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We made a new friend today. His name is Jose Pinera. Jose does not enter a room, he envelops it. He is everywhere at once, engaged and engaging. When you look into his face, you are looking in the eye of a benevolent hurricane. He is a man on a mission. Jose has been injected with the serum of a healing truth. If you ever doubt the power of ideas, a short talk with Jose Piñera will make a believer out of you.
For those of you who don’t know of him yet, you (and your grandchildren) surely will. He is changing the world, steadily, year-by-year, in ways that are profound and permanent. Jose Piñera is the father of the movement to privatize social security.
His journey started in Pinochet’s Chile in the 1970’s, and he has never looked back. During the difficult years of the 70’s and 80’s, he was on the side of freedom, democracy and human dignity, even when the personal costs to him could have been disastrous. He set in place the privatization plan for social security in Chile that turned its retirement program from a black hole of ever-increasing tax burdens into an individual investment horn-of-plenty. In the years preceding this conversion, Chile grew at an average 3.5%: in the years after, 7.5%. Although not all that difference is because of Jose’s program, experts estimate that about 1% is directly traceable to it. Do you have any idea what adding 1% per year to the world’s growth rate would do for the accumulation of wealth for humanity? And while they grow richer, people are learning about the benefits of the private vs. the public sector. What, my friends, is the price one can put on that lesson?
While most lovers of liberty sit around and debate how many anarcho-capitalists can dance on the head of a pin, Jose Piñera is flying around the world saving it.
Chile is only the beginning of the story. From the early 1980’s until the present, fourteen other countries, including England, seven Latin American countries, and several in eastern European have instituted individual investment retirement programs, with varying degrees of privatization. All of them are headed in the same direction: towards freedom. And the rest of the world will ultimately follow: there is no stopping an idea whose time has come. Sr. Piñera had dinner with Mr. Bush several years ago, and a long meeting with Mr. Putin last spring. We will all share in the benefits from those encounters, perhaps sooner than we might think.
I started this story by saying that we made a friend today, and we assuredly did. Jose can – and did -- talk with remarkable intelligence on many subjects, and is always interested in other views, ready with a bright and humorous addition to any conversation. His capacity for joy seems limitless, and his sincerity unquestionable. He is a man who knows his own worth. He expects recognition for his accomplishments, but only so that he can accomplish more. Fame, power, wealth? These are the goals of other people. They are not the personal goals of Jose Piñera. Jose Piñera is promoting an idea because he is excited about empowering the individual and about spreading freedom’s fame. He wants to alleviate suffering. He wants to help make life easier, richer. Jose Piñera cares about people, not in the sticky-sweet way that most people claim to, but in the ways that really count. He enjoys people, and he wants to help make his and their lives better.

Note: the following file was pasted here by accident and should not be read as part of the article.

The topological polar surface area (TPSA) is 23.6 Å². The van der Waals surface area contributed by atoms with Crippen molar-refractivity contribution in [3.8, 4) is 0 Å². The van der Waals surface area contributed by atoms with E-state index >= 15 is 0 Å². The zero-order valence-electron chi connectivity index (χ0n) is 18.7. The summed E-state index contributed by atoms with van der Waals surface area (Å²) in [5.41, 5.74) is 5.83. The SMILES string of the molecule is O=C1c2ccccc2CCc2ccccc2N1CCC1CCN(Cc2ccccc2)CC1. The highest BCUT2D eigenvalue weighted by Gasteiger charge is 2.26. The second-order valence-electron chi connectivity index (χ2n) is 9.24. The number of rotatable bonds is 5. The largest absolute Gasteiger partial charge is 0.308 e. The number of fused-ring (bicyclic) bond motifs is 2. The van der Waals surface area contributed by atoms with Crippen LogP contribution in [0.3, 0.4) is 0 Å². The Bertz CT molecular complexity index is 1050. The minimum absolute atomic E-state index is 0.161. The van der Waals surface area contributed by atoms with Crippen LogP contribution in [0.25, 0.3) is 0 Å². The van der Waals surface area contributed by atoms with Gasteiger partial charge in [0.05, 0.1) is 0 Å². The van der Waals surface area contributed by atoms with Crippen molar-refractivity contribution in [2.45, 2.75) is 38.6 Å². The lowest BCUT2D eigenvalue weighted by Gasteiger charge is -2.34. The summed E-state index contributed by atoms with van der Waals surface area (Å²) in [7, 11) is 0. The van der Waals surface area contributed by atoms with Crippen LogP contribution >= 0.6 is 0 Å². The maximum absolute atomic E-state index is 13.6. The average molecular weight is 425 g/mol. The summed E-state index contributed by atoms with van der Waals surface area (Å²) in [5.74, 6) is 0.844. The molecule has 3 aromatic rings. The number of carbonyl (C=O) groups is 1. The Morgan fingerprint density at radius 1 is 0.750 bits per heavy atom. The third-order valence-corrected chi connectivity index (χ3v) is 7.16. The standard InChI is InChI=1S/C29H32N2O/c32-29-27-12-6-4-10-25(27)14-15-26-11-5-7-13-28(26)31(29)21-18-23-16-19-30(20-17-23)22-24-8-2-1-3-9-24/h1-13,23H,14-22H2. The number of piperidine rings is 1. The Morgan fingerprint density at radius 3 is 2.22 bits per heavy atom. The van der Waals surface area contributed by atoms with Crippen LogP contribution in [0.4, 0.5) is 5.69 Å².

The few hours spent with Jose and my other close friends ended too quickly. The time left us breathless, with a thousand sparks of thought all seeking to become campfires around which we could warm ourselves for many nights. The glow of the friendship we all felt tonight was very real, but so was the understanding that Jose is more than our friend; he is also a great man. He has an abundance of things to share with his friends, with one sad exception; he has a scarcity of time. We hope that we will see Jose often, but we doubt if that will be possible. It is our loss, but mankind’s gain.
Tonight, Jose told us the story of an exhausted young man coming home late on the night of November 4, 1980, flushed, finally, with the victory of getting his retirement plan through a recalcitrant Chilean legislature. He turned on his television to be met with an excited newscaster announcing that “right-winger Ronald Reagan” had just been elected President of the United States. He raised a glass of wine in a toast to his victorious comrade.
It is my suggestion that on every July 4th, we raise our glasses to Mr. Jefferson and Mr. Adams for their great Declaration of human hope and dignity; and every November 4, we do the same to two of the greatest champions of those values in our lifetime, Mr. Reagan and Sr. Piñera.
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